Hoffecker admitted to Field that Amitex was promoting an investment in ‘physical’ metal but did not actually purchase metal. Field testified that as a result he concluded Amitex was a ‘scam.’

Hoffecker, 530 F.3d at 170.


Over defense objection, the trial court admitted this testimony as lay opinion testimony under FRE 701. Ultimately, the defendants were convicted during this second trial and appealed, based in part of the contention that the trial court had erred in admitting the confidential informant's opinion that the defendants' scheme was fraudulent.

The circuit affirmed the admission of the testimony because the lay opinion foundational requirements under FRE 701 had been satisfied. First, the testimony was based on first-hand knowledge and rationally based, since the witness participated in the conversation. Hoffecker, 530 F.3d at 171. Second, the testimony “was helpful to the jury because Field’s perception that the Amitex program was a ‘scam’ explained why he was a Government cooperator.” Hoffecker, 530 F.3d at 171. The conversations were not entirely clear and the jury could benefit from the witness’s interpretation based on “deliberately” “guarded Responses.” Third, the witness was not providing an expert opinion.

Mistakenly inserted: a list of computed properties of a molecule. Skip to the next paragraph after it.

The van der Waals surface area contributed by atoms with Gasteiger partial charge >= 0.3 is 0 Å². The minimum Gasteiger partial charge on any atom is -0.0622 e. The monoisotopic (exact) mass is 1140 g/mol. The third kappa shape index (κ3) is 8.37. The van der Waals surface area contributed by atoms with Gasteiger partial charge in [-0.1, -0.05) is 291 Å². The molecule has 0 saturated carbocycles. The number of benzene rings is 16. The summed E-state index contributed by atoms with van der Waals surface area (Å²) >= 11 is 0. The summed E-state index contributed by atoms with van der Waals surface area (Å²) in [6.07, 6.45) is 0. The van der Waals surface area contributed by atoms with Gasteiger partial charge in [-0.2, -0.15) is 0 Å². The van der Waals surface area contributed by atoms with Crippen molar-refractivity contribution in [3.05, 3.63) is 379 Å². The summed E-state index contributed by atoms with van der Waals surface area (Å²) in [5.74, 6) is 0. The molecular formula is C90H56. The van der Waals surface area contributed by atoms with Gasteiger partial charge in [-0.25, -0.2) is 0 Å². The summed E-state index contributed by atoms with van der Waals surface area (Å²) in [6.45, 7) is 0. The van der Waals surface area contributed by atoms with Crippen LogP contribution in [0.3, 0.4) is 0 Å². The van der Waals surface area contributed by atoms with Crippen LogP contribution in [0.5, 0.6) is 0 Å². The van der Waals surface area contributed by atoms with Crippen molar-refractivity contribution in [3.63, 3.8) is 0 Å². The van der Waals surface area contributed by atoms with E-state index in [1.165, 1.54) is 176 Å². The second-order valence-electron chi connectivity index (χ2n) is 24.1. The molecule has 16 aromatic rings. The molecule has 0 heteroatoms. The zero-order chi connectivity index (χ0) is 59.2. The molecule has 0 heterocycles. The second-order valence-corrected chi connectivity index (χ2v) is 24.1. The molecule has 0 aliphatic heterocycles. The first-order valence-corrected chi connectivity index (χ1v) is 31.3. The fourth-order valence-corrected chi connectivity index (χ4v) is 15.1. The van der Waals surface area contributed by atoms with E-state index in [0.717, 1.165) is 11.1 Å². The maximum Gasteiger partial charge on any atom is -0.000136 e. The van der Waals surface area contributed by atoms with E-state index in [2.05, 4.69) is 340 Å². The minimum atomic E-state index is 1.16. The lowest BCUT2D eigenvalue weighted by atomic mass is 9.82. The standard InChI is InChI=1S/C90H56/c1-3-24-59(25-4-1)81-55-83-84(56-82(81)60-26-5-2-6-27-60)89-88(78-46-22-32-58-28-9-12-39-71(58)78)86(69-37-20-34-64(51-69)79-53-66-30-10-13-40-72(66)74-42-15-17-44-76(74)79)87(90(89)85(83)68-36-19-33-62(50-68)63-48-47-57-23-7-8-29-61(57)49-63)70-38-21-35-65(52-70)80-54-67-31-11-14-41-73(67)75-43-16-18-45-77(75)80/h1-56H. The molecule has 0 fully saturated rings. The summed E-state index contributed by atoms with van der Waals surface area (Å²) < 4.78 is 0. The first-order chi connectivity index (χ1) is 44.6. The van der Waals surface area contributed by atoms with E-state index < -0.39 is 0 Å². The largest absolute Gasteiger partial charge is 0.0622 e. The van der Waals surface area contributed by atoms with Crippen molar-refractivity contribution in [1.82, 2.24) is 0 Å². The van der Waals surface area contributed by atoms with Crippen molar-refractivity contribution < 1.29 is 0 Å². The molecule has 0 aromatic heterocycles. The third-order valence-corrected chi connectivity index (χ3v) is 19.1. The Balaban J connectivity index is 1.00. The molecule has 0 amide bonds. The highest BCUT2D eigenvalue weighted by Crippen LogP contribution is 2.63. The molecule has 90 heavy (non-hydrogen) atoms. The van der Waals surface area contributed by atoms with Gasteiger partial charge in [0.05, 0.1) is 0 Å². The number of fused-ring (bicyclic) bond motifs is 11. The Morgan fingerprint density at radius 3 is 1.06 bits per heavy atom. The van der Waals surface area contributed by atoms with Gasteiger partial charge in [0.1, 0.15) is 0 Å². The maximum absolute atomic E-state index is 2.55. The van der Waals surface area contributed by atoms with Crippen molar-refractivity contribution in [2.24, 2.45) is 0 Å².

The circuit contrasted two cases which served to highlight the two extremes of similar lay opinion testimony. The opinion testimony may be admissible where it his helpful to the jury and the other requirements of the rule are satisfied:

  • United States v. De Peri, 778 F.2d 963, 977-78 (3d Cir. 1985) (government witness provided lay opinion testimony by explaining his understanding of a recorded conversation he had with a defendant; “Martin's language on the tapes is sharp and abbreviated, composed with unfinished sentences and punctuated with ambiguous references to events that are clear only to Martin and his audience. To the uninitiated listener, Martin speaks as if he were using code. Alvaro's opinions are based upon his direct perception of the event, are not speculative, and are helpful to the determination of Martin's involvement in the protection scheme and the subsequent attempt to silence Ricci with ‘hush money.’”)